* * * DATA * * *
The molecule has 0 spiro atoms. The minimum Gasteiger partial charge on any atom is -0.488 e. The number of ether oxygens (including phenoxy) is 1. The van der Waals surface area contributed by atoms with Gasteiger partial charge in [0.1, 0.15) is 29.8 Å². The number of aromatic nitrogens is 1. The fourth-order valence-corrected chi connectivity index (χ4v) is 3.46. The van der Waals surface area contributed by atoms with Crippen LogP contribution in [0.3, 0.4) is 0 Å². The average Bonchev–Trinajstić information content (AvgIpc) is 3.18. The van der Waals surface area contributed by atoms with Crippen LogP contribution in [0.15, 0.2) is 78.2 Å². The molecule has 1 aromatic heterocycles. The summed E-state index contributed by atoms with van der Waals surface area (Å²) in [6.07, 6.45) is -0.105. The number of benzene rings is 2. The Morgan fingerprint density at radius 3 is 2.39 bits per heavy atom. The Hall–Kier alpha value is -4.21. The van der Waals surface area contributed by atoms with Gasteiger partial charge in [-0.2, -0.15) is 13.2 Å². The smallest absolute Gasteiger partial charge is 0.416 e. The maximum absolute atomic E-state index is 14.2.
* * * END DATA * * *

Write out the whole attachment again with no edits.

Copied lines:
The molecule has 0 spiro atoms. The minimum Gasteiger partial charge on any atom is -0.488 e. The number of ether oxygens (including phenoxy) is 1. The van der Waals surface area contributed by atoms with Gasteiger partial charge in [0.1, 0.15) is 29.8 Å². The number of aromatic nitrogens is 1. The fourth-order valence-corrected chi connectivity index (χ4v) is 3.46. The van der Waals surface area contributed by atoms with Crippen LogP contribution in [0.3, 0.4) is 0 Å². The average Bonchev–Trinajstić information content (AvgIpc) is 3.18. The van der Waals surface area contributed by atoms with Crippen LogP contribution in [0.15, 0.2) is 78.2 Å². The molecule has 1 aromatic heterocycles. The summed E-state index contributed by atoms with van der Waals surface area (Å²) in [6.07, 6.45) is -0.105. The number of benzene rings is 2. The Morgan fingerprint density at radius 3 is 2.39 bits per heavy atom. The Hall–Kier alpha value is -4.21. The van der Waals surface area contributed by atoms with Gasteiger partial charge in [-0.2, -0.15) is 13.2 Å². The smallest absolute Gasteiger partial charge is 0.416 e. The maximum absolute atomic E-state index is 14.2.